Crew Nation has announced their third round of industry grants for freelancers who have lost income due to canceled July, August, and September events! If accepted, you may receive a one time grant of $1,000, but you must apply by October 11th. Apply here and don’t forget to share the link with friends and colleagues that have been affected by concert and festival shutdowns due to COVID-19. Sharing is caring! With plenty of resources out there we want to bring attention to a few action items to do NOW:
Coffee Makes Everything Better
Thank you to everyone who entered our #NationalCoffeeDay giveaway last week. Congratulations to our lucky winners who each received a treat from a local, boutique coffee shop near them, on us. The winners are (drumroll please!): Briana, Erin M, Erin R, Hannah, Claire, Katie, Laura, Patrick, Sharon, Tom.
Back of House Guest Posts feature some of our favorite people from across the industry sharing their expertise. If you would like to be featured in a future issue, or know someone who would, email us at email@example.com.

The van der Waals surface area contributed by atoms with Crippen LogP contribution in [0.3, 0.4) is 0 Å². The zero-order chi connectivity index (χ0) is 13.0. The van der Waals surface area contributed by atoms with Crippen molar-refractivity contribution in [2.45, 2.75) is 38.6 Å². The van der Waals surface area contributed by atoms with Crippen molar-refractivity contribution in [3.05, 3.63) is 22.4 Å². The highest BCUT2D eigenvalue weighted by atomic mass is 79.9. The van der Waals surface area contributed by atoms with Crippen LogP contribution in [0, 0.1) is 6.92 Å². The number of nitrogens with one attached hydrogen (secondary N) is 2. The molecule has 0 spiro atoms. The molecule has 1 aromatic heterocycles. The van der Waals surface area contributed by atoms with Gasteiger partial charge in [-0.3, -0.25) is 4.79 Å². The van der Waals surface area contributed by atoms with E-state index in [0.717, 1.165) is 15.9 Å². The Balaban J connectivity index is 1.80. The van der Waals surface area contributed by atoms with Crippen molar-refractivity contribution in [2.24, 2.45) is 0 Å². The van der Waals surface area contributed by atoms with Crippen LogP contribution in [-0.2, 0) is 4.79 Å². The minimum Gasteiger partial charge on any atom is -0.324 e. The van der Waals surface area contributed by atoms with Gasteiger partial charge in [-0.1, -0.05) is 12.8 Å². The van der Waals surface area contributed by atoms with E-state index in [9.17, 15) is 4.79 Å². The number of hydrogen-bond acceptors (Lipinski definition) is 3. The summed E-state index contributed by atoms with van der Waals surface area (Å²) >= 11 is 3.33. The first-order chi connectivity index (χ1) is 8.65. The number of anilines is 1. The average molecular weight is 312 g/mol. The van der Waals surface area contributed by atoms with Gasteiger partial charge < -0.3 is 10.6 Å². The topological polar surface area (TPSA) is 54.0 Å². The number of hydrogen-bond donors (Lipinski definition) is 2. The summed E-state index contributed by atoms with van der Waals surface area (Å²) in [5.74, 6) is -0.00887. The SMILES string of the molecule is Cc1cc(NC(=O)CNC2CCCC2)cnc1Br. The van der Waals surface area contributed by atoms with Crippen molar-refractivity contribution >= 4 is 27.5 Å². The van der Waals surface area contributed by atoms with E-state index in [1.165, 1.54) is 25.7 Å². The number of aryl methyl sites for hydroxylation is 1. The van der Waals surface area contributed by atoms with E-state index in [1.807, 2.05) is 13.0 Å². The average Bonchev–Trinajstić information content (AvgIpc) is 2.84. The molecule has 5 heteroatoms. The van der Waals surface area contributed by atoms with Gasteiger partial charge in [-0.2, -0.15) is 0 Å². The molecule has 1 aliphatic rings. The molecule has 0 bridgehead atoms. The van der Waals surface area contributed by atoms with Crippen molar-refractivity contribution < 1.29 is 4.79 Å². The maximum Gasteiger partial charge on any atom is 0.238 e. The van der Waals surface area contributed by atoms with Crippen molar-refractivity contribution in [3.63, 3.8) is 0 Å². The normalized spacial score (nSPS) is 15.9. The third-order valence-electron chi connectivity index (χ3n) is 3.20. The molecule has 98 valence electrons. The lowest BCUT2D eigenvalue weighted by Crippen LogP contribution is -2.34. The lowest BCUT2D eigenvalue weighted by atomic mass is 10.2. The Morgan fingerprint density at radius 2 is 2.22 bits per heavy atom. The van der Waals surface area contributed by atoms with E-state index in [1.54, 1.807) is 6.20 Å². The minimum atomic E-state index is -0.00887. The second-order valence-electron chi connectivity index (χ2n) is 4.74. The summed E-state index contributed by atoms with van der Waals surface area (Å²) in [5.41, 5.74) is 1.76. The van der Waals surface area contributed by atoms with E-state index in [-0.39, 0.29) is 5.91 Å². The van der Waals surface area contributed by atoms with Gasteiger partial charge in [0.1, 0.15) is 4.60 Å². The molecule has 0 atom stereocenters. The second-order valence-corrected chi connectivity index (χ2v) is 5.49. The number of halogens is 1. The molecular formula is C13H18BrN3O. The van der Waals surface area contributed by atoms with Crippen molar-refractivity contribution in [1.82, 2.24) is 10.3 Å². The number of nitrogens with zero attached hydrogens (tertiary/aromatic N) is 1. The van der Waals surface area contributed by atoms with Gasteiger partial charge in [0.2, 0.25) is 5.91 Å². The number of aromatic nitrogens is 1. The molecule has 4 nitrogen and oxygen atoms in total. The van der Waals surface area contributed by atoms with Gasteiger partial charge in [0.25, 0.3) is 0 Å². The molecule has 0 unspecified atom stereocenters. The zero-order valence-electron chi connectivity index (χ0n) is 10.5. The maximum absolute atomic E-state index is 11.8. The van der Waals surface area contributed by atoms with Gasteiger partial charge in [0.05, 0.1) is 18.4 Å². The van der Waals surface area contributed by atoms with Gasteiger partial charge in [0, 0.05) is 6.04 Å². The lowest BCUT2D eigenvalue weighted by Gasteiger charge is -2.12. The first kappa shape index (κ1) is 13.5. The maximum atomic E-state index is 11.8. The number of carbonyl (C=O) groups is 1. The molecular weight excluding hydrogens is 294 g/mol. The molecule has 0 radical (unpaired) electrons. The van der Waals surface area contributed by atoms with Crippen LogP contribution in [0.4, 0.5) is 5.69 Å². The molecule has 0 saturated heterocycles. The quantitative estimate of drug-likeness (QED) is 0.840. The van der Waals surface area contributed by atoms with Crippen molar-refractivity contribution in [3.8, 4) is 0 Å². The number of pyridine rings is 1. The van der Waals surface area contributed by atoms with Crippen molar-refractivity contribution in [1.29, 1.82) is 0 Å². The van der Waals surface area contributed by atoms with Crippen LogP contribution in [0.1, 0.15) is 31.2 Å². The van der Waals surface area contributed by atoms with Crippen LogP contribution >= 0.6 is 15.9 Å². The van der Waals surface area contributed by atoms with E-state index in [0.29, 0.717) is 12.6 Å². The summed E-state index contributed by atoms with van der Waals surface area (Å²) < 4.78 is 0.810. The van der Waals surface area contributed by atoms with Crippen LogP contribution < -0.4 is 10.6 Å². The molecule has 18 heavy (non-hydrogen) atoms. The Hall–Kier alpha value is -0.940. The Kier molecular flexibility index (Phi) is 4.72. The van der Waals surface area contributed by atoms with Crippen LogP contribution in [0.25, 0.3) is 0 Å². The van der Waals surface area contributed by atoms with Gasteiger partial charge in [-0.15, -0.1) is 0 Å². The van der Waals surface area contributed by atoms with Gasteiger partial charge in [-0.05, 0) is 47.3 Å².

This week's BOH Headliner is written by Allison Fitts, an event professional based in Colorado with 7+ years of experience in the live music industry, whose areas of expertise include site operations, tour production, artist relations, travel logistics and safety & security. After starting out on the venue side of things in college, Fitts moved on to work full-time for festival company KAABOO, LLC, helping put on large scale festivals in San Diego and the Cayman Islands. In non-COVID times, Fitts tours with an internationally-renowned electronic artist and project manages for Los Angeles' new Virgin Fest.